« Reply #11 on: September 28, 2007, 09:44:46 PM »
Our propolis is the gray variety also.
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Offline Michael Bush

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Re: Beekeeping in the south, still different.
« Reply #12 on: September 28, 2007, 10:56:44 PM »
Ah, yes I dislike it when I try to let go of something and it sticks to my glove, especially when its a frame of bees I'm trying to put down.
Michael Bush
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Offline rdy-b

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Re: Beekeeping in the south, still different.
« Reply #13 on: September 28, 2007, 11:14:25 PM »
 :)    http://video.google.co.uk/videoplay?docid=-1996835587000078948  they say the green is mean ;)                               
 http://video.google.co.uk/videoplay?docid=-3199033249560866452   RDY-B

Offline Dane Bramage

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Re: Beekeeping in the south, still different.
« Reply #14 on: September 29, 2007, 12:55:02 AM »
+1 for red propolis - all I have here.

Offline Cindi

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Re: Beekeeping in the south, still different.
« Reply #15 on: September 29, 2007, 11:13:16 AM »
My Italians bees love to collect propolis and lots of it, they glue everything tightly shut.  When I am working in the hives, man do my fingers get full of that crap.  I keep a cold bucket of water nearby and every few minutes I put my hands in the cold water and the propolis rubs off my fingers very quickly.  I do this very frequently and don't get too much of a build up.  I can't stand my fingers being sticky and propolis just ain't my cup of tea. 

When I am done my work in the beeyard I have another little container that I use as the second measure to rid propolis.  It is a mason jar that has rubbing alcohol in it. I put my hands in this container and wash my fingers and hands.  The propolis is gone probably in under a minute.  Then I have another little container that I have more water in and I wash my hands in this water to rid the rest of the alcohol.  Then of course I have a cloth handy to dry, or just wipe my hands on my jeans.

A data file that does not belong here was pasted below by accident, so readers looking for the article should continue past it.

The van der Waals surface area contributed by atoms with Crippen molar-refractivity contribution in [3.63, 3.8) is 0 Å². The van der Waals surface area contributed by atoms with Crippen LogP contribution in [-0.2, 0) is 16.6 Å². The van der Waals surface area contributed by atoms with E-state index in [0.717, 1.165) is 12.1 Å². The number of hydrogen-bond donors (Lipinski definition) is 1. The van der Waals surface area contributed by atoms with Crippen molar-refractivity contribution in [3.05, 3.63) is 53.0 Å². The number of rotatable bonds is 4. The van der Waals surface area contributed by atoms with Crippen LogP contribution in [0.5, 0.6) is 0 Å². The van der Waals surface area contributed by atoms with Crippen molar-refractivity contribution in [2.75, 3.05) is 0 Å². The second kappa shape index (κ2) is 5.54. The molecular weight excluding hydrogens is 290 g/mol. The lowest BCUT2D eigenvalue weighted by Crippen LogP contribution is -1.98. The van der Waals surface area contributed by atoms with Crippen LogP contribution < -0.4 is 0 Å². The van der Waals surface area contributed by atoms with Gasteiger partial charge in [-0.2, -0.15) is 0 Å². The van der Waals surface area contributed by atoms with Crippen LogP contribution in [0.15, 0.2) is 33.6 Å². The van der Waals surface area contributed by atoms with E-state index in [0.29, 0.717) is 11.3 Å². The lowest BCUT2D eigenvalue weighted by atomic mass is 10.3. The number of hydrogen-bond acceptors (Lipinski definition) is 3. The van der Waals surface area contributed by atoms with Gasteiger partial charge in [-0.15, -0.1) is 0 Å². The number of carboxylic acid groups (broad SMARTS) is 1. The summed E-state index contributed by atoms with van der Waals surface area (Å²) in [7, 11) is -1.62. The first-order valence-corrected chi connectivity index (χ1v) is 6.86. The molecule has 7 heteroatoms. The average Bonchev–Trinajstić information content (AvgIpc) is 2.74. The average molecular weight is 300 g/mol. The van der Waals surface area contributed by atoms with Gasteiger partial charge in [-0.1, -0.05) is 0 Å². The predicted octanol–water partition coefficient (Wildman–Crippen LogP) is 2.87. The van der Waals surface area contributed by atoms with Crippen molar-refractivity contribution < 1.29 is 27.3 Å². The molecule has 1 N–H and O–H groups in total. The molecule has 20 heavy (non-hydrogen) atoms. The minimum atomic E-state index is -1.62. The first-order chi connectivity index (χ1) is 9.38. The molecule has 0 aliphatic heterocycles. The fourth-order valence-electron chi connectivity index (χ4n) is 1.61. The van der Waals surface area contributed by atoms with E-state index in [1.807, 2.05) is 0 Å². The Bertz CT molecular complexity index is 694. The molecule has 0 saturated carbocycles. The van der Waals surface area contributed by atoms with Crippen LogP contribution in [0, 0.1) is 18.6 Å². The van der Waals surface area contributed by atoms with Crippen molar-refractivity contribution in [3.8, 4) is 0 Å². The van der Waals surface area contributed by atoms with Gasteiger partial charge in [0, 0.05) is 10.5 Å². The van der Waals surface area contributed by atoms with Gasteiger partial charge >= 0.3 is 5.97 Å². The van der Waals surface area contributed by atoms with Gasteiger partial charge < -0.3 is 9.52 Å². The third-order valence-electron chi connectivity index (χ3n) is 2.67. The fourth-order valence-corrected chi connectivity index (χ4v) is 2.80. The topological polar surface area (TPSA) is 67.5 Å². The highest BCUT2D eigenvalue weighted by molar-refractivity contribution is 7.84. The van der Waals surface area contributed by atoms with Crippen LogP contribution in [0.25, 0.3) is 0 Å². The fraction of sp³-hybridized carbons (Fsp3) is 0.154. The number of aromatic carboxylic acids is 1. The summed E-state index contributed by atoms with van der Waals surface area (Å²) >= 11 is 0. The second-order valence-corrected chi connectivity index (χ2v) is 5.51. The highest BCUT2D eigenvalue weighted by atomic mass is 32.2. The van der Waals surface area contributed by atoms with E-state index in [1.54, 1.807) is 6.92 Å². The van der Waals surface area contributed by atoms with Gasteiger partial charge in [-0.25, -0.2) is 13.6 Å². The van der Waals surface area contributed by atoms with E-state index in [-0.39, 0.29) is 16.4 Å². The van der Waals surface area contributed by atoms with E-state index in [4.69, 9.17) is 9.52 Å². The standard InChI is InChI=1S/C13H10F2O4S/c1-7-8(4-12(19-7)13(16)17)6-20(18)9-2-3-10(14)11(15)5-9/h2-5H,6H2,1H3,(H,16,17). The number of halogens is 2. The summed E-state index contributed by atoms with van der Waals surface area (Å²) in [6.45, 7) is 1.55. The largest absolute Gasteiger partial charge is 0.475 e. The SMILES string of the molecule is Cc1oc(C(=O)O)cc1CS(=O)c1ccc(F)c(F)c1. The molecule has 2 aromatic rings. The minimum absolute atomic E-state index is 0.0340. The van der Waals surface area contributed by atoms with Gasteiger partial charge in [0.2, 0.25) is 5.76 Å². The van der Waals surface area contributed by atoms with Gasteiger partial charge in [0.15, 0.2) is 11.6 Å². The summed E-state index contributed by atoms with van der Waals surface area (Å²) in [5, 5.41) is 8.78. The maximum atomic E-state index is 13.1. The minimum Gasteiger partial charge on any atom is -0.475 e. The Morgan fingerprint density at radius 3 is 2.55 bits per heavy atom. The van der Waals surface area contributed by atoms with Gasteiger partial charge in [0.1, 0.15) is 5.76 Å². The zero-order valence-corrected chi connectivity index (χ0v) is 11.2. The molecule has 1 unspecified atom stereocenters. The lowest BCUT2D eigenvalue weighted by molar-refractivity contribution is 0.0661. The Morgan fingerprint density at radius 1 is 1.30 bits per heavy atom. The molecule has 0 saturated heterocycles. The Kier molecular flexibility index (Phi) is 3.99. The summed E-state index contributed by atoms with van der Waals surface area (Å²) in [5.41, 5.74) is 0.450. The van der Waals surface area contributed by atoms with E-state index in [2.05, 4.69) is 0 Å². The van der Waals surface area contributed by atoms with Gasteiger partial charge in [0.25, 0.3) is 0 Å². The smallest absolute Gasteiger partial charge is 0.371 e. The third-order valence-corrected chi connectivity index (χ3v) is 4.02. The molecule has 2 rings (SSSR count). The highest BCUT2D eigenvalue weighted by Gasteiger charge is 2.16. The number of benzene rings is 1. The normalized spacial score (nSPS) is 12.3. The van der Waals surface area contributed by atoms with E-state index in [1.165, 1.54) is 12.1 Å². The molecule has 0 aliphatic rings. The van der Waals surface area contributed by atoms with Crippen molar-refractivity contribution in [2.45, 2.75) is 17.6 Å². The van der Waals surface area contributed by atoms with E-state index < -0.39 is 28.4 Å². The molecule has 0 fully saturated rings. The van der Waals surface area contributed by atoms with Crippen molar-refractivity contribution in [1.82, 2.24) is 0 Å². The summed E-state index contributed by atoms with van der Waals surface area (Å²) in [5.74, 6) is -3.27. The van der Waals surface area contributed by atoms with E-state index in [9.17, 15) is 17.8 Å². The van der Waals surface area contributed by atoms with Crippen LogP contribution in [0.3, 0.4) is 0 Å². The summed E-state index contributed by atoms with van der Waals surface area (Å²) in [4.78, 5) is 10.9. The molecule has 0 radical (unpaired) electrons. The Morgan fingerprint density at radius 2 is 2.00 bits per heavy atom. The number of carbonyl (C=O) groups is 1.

When I am outside with the bees, the likelihood of me wanting to go into the house to clean up my hands is remote.  It is too far and there is too much fun to be had outside to even waste a few minutes to go into the house to wash.  I am in play mode when I am outside, and when I speak of play, it is weeding, working, that is my play.  Going into the house means that I might have to do some work and on those nice days, I really don't like work :roll: ;) :)

My procedures are rather odd, but they work for me and I don't have those sticky hands that I am sure every flower petal, weed and hunk of dirt or rock would stick to!!!  Have this wonderful day, love our life we're livin'.  Cindi
There are strange things done in the midnight sun by the men who moil for gold.  The Arctic trails have their secret tales that would make your blood run cold.  The Northern Lights have seen queer sights, but the queerest they ever did see, what the night on the marge of Lake Lebarge, I cremated Sam McGee.  Robert Service

Offline Beebrain

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Re: Beekeeping in the south, still different.
« Reply #16 on: September 29, 2007, 05:19:00 PM »
I get red propalis only but it is only used by the bees to fill small gaps in the hive and glue the frames together.  I  have not ever seen such large deposits as depicted in the photographs. 

Neil

Offline Understudy

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Re: Beekeeping in the south, still different.
« Reply #17 on: September 29, 2007, 06:29:25 PM »
It's funny it's like they make their own entrance reducers. As it gets closer to winter they start making those walls of propolis. When it gets warmer they will chew it away.

Sincerely,
Brendhan
The status is not quo. The world is a mess and I just need to rule it. Dr. Horrible